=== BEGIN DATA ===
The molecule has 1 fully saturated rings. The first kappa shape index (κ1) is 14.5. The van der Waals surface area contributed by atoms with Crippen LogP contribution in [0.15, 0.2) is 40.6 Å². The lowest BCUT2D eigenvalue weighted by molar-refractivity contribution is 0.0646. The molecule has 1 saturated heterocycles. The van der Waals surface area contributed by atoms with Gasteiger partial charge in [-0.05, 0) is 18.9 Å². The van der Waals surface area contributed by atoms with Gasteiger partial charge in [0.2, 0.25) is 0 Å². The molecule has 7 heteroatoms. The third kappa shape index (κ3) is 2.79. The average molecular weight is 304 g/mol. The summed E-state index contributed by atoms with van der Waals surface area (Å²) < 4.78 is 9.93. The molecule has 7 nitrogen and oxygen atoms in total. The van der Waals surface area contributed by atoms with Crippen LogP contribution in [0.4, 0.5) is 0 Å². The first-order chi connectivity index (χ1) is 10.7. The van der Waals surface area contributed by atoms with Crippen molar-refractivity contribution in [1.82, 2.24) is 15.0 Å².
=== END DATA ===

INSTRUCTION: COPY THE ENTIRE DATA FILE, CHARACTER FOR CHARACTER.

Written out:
The molecule has 1 fully saturated rings. The first kappa shape index (κ1) is 14.5. The van der Waals surface area contributed by atoms with Crippen LogP contribution in [0.15, 0.2) is 40.6 Å². The lowest BCUT2D eigenvalue weighted by molar-refractivity contribution is 0.0646. The molecule has 1 saturated heterocycles. The van der Waals surface area contributed by atoms with Gasteiger partial charge in [-0.05, 0) is 18.9 Å². The van der Waals surface area contributed by atoms with Gasteiger partial charge in [0.2, 0.25) is 0 Å². The molecule has 7 heteroatoms. The third kappa shape index (κ3) is 2.79. The average molecular weight is 304 g/mol. The summed E-state index contributed by atoms with van der Waals surface area (Å²) < 4.78 is 9.93. The molecule has 7 nitrogen and oxygen atoms in total. The van der Waals surface area contributed by atoms with Crippen LogP contribution in [0.4, 0.5) is 0 Å². The first-order chi connectivity index (χ1) is 10.7. The van der Waals surface area contributed by atoms with Crippen molar-refractivity contribution in [1.82, 2.24) is 15.0 Å².